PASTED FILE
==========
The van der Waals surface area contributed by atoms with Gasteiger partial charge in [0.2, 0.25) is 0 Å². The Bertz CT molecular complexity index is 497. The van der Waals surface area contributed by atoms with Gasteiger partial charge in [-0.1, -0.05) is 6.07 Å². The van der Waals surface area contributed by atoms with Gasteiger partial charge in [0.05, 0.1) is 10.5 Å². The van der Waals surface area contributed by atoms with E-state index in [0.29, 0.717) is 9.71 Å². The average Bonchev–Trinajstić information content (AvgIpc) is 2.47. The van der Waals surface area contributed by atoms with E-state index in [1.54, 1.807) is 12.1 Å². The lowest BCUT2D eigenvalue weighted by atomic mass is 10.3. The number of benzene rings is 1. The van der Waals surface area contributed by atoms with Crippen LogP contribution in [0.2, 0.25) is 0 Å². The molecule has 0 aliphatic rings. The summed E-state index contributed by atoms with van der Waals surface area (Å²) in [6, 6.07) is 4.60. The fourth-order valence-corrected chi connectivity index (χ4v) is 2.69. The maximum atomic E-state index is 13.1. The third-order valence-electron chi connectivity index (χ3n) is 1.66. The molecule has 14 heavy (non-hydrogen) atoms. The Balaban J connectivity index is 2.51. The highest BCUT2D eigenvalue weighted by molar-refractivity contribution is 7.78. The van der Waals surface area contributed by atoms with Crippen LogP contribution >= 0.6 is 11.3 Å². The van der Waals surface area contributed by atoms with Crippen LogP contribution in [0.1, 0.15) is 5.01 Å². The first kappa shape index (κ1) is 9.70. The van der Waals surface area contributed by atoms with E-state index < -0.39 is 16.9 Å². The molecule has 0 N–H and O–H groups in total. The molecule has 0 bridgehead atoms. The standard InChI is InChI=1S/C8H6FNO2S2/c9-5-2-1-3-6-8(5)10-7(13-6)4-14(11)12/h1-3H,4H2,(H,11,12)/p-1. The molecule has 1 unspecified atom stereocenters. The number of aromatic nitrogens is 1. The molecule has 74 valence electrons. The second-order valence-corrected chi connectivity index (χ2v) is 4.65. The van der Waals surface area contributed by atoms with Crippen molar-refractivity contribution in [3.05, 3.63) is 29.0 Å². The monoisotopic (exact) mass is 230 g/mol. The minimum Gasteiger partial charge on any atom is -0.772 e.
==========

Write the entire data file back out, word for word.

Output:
The van der Waals surface area contributed by atoms with Gasteiger partial charge in [0.2, 0.25) is 0 Å². The Bertz CT molecular complexity index is 497. The van der Waals surface area contributed by atoms with Gasteiger partial charge in [-0.1, -0.05) is 6.07 Å². The van der Waals surface area contributed by atoms with Gasteiger partial charge in [0.05, 0.1) is 10.5 Å². The van der Waals surface area contributed by atoms with E-state index in [0.29, 0.717) is 9.71 Å². The average Bonchev–Trinajstić information content (AvgIpc) is 2.47. The van der Waals surface area contributed by atoms with E-state index in [1.54, 1.807) is 12.1 Å². The lowest BCUT2D eigenvalue weighted by atomic mass is 10.3. The number of benzene rings is 1. The van der Waals surface area contributed by atoms with Crippen LogP contribution in [0.2, 0.25) is 0 Å². The molecule has 0 aliphatic rings. The summed E-state index contributed by atoms with van der Waals surface area (Å²) in [6, 6.07) is 4.60. The fourth-order valence-corrected chi connectivity index (χ4v) is 2.69. The maximum atomic E-state index is 13.1. The third-order valence-electron chi connectivity index (χ3n) is 1.66. The molecule has 14 heavy (non-hydrogen) atoms. The Balaban J connectivity index is 2.51. The highest BCUT2D eigenvalue weighted by molar-refractivity contribution is 7.78. The van der Waals surface area contributed by atoms with Crippen LogP contribution >= 0.6 is 11.3 Å². The van der Waals surface area contributed by atoms with Crippen LogP contribution in [0.1, 0.15) is 5.01 Å². The first kappa shape index (κ1) is 9.70. The van der Waals surface area contributed by atoms with E-state index < -0.39 is 16.9 Å². The molecule has 0 N–H and O–H groups in total. The molecule has 0 bridgehead atoms. The standard InChI is InChI=1S/C8H6FNO2S2/c9-5-2-1-3-6-8(5)10-7(13-6)4-14(11)12/h1-3H,4H2,(H,11,12)/p-1. The molecule has 1 unspecified atom stereocenters. The number of aromatic nitrogens is 1. The molecule has 74 valence electrons. The second-order valence-corrected chi connectivity index (χ2v) is 4.65. The van der Waals surface area contributed by atoms with Crippen molar-refractivity contribution in [3.05, 3.63) is 29.0 Å². The monoisotopic (exact) mass is 230 g/mol. The minimum Gasteiger partial charge on any atom is -0.772 e.